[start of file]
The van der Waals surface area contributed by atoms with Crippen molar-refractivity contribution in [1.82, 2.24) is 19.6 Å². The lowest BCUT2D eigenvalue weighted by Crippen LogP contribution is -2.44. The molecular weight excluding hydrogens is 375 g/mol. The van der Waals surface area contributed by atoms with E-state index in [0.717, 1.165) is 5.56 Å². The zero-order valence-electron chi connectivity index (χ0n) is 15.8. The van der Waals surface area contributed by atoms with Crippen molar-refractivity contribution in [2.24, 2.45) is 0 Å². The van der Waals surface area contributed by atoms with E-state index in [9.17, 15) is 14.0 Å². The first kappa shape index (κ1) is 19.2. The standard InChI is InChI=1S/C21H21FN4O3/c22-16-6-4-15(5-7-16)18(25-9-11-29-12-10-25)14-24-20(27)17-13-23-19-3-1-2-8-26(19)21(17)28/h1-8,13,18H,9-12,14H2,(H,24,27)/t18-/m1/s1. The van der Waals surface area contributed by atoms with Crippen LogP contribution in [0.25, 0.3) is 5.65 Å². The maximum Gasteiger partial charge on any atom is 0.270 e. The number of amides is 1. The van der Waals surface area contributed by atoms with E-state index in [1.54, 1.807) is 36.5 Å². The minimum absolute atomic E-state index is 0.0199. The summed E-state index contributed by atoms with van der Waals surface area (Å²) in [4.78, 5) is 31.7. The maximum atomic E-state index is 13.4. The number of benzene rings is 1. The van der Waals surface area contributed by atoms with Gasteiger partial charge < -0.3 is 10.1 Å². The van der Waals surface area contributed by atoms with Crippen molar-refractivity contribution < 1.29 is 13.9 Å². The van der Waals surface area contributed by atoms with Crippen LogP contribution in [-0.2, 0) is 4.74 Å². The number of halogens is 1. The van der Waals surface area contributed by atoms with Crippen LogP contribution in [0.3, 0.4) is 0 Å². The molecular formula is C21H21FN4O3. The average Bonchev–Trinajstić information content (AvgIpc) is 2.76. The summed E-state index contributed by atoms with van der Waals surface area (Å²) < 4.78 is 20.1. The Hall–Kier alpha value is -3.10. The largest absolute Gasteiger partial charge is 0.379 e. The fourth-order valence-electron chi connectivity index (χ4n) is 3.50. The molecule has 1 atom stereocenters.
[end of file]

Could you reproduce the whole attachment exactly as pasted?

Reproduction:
The van der Waals surface area contributed by atoms with Crippen molar-refractivity contribution in [1.82, 2.24) is 19.6 Å². The lowest BCUT2D eigenvalue weighted by Crippen LogP contribution is -2.44. The molecular weight excluding hydrogens is 375 g/mol. The van der Waals surface area contributed by atoms with E-state index in [0.717, 1.165) is 5.56 Å². The zero-order valence-electron chi connectivity index (χ0n) is 15.8. The van der Waals surface area contributed by atoms with Crippen molar-refractivity contribution in [2.24, 2.45) is 0 Å². The van der Waals surface area contributed by atoms with E-state index in [9.17, 15) is 14.0 Å². The first kappa shape index (κ1) is 19.2. The standard InChI is InChI=1S/C21H21FN4O3/c22-16-6-4-15(5-7-16)18(25-9-11-29-12-10-25)14-24-20(27)17-13-23-19-3-1-2-8-26(19)21(17)28/h1-8,13,18H,9-12,14H2,(H,24,27)/t18-/m1/s1. The van der Waals surface area contributed by atoms with Crippen LogP contribution in [0.25, 0.3) is 5.65 Å². The maximum Gasteiger partial charge on any atom is 0.270 e. The number of amides is 1. The van der Waals surface area contributed by atoms with E-state index in [1.54, 1.807) is 36.5 Å². The minimum absolute atomic E-state index is 0.0199. The summed E-state index contributed by atoms with van der Waals surface area (Å²) in [4.78, 5) is 31.7. The maximum atomic E-state index is 13.4. The number of benzene rings is 1. The van der Waals surface area contributed by atoms with Gasteiger partial charge < -0.3 is 10.1 Å². The van der Waals surface area contributed by atoms with Crippen molar-refractivity contribution < 1.29 is 13.9 Å². The van der Waals surface area contributed by atoms with Crippen LogP contribution in [-0.2, 0) is 4.74 Å². The number of halogens is 1. The van der Waals surface area contributed by atoms with Crippen LogP contribution in [0.3, 0.4) is 0 Å². The molecular formula is C21H21FN4O3. The average Bonchev–Trinajstić information content (AvgIpc) is 2.76. The summed E-state index contributed by atoms with van der Waals surface area (Å²) < 4.78 is 20.1. The Hall–Kier alpha value is -3.10. The largest absolute Gasteiger partial charge is 0.379 e. The fourth-order valence-electron chi connectivity index (χ4n) is 3.50. The molecule has 1 atom stereocenters.